Aids to Transition - Dying, Death, and Funerals - Spells

The Big Book of Practical Spells: Everyday Magic That Works - Judika Illes 2016

Aids to Transition
Dying, Death, and Funerals

Aquamarine worn on the body eases the transition and provides luck for the next journey. Jet comforts those left behind. Angel's trumpet flower essence (FES) eases the approach to the mystery threshold and helps provide a sense of tranquility and peace.

The sense of smell remains until the last breath for most. Fragrance may still be used to communicate even if other methods fail. Soothing, healing incense may be burned. Scented oils are applied to the body to nurture, protect and soothe. Essential oils of myrrh and vetiver communicate the presence of the Earth Mother whose loving arms await—and also prevent and heal bedsores. (Remember, essential oils must be diluted in a base oil before being applied to the body. If someone is physically fragile, dilute even further; as little as one drop per tablespoon of oil can still be effective.) It is traditional for the body to be anointed with scented oils after death, too. Sandalwood is traditional although any fragrance associated with the individual may be used.

The period between death and funeral rites is considered an extremely vulnerable threshold. Candles and incense burn constantly for protection. Candles are strategically placed, usually at the head and feet. The body is not left alone. People may sit quietly in vigil or the body may be brought in as guest of honor at a wake. In societies where there is a history of malevolent magic, human guards will also remain at the grave until a period of safety is achieved.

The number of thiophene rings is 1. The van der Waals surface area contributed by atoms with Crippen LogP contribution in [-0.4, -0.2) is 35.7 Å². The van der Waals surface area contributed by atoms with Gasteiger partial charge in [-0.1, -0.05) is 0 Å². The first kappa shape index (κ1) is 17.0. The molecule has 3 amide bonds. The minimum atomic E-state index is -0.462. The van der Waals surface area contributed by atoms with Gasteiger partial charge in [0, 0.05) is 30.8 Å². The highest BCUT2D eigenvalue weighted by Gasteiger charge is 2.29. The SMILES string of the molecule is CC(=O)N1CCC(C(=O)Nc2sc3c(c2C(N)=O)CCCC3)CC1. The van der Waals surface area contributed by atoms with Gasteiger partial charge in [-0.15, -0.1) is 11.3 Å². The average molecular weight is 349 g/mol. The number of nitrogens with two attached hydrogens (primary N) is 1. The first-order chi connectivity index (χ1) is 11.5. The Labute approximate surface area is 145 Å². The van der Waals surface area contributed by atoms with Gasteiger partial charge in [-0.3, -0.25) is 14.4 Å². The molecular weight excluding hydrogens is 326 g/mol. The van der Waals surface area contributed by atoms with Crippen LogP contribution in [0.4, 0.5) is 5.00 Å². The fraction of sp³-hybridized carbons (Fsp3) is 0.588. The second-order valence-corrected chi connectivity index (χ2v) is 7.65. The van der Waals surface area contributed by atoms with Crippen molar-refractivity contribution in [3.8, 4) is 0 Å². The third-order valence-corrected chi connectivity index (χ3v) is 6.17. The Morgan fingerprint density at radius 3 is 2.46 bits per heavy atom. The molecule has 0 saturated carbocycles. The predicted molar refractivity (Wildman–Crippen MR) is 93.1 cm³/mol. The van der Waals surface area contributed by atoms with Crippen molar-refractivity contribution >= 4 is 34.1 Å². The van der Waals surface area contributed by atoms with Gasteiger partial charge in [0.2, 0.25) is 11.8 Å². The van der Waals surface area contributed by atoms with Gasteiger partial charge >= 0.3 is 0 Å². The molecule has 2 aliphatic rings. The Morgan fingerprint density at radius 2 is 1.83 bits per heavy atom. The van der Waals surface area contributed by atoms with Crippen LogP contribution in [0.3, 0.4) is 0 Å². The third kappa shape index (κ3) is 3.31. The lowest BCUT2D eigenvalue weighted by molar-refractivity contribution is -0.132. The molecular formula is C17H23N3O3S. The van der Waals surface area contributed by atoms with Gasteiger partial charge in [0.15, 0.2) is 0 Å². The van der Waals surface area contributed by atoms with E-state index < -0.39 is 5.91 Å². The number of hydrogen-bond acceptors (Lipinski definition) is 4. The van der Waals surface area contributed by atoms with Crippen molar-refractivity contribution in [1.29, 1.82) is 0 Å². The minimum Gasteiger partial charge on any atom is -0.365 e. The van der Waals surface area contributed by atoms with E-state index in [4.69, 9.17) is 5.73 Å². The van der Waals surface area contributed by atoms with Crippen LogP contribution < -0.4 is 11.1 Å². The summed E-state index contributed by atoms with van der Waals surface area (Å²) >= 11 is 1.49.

Botanicals have a place in funeral rites, too. In North Africa, powdered henna leaves are sprinkled in a dead man's hair while a deceased woman's hands and feet are painted to provide happiness on the other side. (No such luck for widows who are banned from henna decoration, anywhere from a few months, as in North Africa, to forever, as in India.) In Europe, rosemary is tossed into the grave to ensure the memory of both the deceased soul and the mourners. Ancient Greeks wove garlands of yew to adorn the deceased (very poisonous for anyone else!) as a botanical request for Hecate's escort service to the beyond. Fragrant smoke may also be created. In India, sandalwood remains traditional. California Indians burned sage to purify the atmosphere but also to assuage mourners' grief.